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The Case For College

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The Case For College

The negatives and positives of college have been debated for a while now. While some say higher education is important, their detractors say it is a waste of time and money. Their arguments are something along these lines:

I don’t need to know about the Peloponnesian War, study Beowulf or Chaucer, engage Descartes or Plato.

I just need a technical college that will teach me about computers or mechanics.

College is too much money. I don’t want to graduate owing a bunch of money in student loans.

We have the internet now so I can find anything on Bing or Google.

While these are valid arguments, they all have one major thing in error. They establish higher education as an information system that is focused on making more money. What I mean by this is that using their arguments you can see that they think a college education is all about gaining information (that they will never use) and the ability to end their life making the most money as possible. They consider the fact that college costs a lot of money as a negative to their overall earning potential. So let me now refute their arguments and show the value of higher education and the dangers of not having one.

  1. College is more than an information factory. Those who earn their bachelor’s degree and beyond should not only be informed but trained to think properly. They should use critical thinking and avoid logical fallacies in their thought process. This purpose is the thrust behind writing papers in college. It is more than reading books and memorizing facts. It is learning about life and the reality of the world around us. It makes us better at our jobs when we understand how the world works, but it also allows us to have a proper understanding in regards to our everyday lives.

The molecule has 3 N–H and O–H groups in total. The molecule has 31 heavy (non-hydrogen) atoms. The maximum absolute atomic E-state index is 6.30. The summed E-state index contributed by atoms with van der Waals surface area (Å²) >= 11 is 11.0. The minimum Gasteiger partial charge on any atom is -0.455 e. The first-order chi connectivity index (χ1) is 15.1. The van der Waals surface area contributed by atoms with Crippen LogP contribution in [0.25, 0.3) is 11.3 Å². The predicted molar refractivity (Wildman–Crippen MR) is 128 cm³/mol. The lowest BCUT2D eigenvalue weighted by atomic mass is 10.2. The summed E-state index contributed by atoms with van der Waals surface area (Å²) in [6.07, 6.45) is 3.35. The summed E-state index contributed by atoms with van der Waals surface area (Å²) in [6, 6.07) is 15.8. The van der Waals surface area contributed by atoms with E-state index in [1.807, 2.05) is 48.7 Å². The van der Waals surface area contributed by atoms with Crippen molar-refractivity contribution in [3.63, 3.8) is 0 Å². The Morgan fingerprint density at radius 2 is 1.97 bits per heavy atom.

2. College is too expensive and should only be utilized if it makes me more money. The problem with this line of thought is that it shows the reductionist thinking of Americans today. Everything has become about money even though we live in one of the wealthiest nations in the world. It also displays the erroneous thinking and lack of education in the American public which exhibits why we have so many political problems. Humans are emotional and irrational by nature. It is through the higher education process that we learn to think in a logical and informed manner. However, many of the political issues that we see tearing our county apart today are from those on both sides of the political aisle that are not informed or are thinking irrationally.
  3. Philosophy, Religion, and History are useless. It was the philosophers of Ancient Greece and Rome who started schools into thinking about the nature of the world and ethics. It was the study of ancient Greek Philosophers which led the Arab Muslims to engage in mathematics. It was Medieval Christianity which was responsible for creating the University to study ethics, the nature of reality and God, and justice. It was John Calvin (a reformed theologian) who originated the public school system. While some deem religion and philosophy an unnecessary thing, they have created the education system and continue to further the advances of humanity into uncharted frontiers.

However, if you want to focus on financials, then note that most college graduates make far more than non-college graduates meaning that the expense of a student loan is far less than the cost of making less than $40,000.00 a year. Thus, having a higher education not only helps humanity advance technologically and economically, but also socially, politically, and even spiritually.

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A graduate student with degrees in History and Religious Studies, his interests include studying philosophy, religion, and history. He also enjoys hiking, travel, and supporting his community.

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